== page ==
Dir. Perry Blackshear, USA, 2018, 79 min.

This quiet thriller by North Carolina native Perry Blackshear, the director of the 2015 psychological thriller They Look Like People, depicts a modern retelling of the Rusalka, a Slavic folktale female creature who haunts the waterways in which she drowned.

The film, which lasts just 79 minutes, sees the return of the three main actors from Blackshear’s previous filmas they depict new characters in this dark fairytale: a man searching for his husband who went missing in a lake, a mysterious woman who seems confined to that lake, and a naïve, mute man who is staying in a house on the shore of the body of water.

Relying heavily on sound design, emphasized in particular due to the limited amount of dialogue in the film, The Rusalka tows the line between dread and beauty. While the silhouettes and imagery created by the siren, played by Margaret Ying Drake, are often terrifying, every other shot in the film resembles a Baroque painting, with the lighting illuminating her in dramatic effect. A hauntingly beautiful Croatian song plays during several moments in the film, creating a melancholic backdrop for the developing forbidden love between the mute man and the trapped woman. Other sounds like the lapping of water and the creaking of bones and wood create chilling moments, only to be abruptly offset by luminous imagery from the characters’ past and possible futures. Though slow and seemingly disjointed at times, this sophomore film breaks the traditional boundaries of being just a horror film by beautifully capturing both the quiet and profound moments of love, longing and grief, all while keeping viewers on the edge.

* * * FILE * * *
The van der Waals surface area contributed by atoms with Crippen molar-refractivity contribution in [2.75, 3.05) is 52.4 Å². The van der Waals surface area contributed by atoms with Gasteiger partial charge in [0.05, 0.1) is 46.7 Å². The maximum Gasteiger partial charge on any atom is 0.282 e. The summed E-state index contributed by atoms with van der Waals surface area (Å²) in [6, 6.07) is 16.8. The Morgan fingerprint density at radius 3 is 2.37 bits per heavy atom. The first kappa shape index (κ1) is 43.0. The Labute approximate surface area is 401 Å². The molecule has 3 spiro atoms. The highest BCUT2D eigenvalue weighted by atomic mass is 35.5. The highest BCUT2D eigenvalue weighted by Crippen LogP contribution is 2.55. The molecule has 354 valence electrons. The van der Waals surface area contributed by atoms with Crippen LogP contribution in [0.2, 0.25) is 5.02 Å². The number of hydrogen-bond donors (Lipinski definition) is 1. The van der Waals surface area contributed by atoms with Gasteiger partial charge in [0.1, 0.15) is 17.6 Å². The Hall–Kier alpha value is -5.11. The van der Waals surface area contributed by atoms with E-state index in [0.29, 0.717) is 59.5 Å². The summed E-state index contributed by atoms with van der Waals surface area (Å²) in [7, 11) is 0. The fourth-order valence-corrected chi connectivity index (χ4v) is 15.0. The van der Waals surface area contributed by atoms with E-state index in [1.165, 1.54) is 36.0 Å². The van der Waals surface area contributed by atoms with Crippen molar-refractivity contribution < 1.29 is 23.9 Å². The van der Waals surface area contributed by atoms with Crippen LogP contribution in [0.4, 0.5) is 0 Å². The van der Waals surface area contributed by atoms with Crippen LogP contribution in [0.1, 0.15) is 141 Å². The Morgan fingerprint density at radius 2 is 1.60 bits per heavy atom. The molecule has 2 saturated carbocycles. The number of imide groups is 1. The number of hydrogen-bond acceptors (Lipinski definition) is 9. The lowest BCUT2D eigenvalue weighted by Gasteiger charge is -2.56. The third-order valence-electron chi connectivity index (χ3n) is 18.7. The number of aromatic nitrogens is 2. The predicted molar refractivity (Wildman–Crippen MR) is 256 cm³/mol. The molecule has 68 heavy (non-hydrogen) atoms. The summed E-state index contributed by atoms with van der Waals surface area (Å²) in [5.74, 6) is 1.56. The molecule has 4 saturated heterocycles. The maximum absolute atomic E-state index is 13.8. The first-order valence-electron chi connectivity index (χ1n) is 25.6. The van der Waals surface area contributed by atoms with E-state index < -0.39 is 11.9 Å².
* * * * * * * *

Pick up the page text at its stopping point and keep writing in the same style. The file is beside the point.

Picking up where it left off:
The Rusalka screens in Winston-Salem on April 11 at 8 p.m. at SECCA and April 12 at 8:30 p.m. at UNCSA Babcock.

— SM

You may also enjoy these Riverrun 2019 reviews:

Freaks: This thriller follows the struggle of a multi-generational family as they fight for their lives in what seems to be a post-apocalyptic world.

The Ostrich Politic’: This animated short serves up uncomfortable questions of compliance, the truth, and accountability by showing the not-so-unfamiliar lives of ostriches who live in a society grounded through ignorance.

Find the full list of reviews here.

Join the First Amendment Society, a membership that goes directly to funding TCB‘s newsroom.

We believe that reporting can save the world.

The TCB First Amendment Society recognizes the vital role of a free, unfettered press with a bundling of local experiences designed to build community, and unique engagements with our newsroom that will help you understand, and shape, local journalism’s critical role in uplifting the people in our cities.

All revenue goes directly into the newsroom as reporters’ salaries and freelance commissions.

⚡ Join The Society ⚡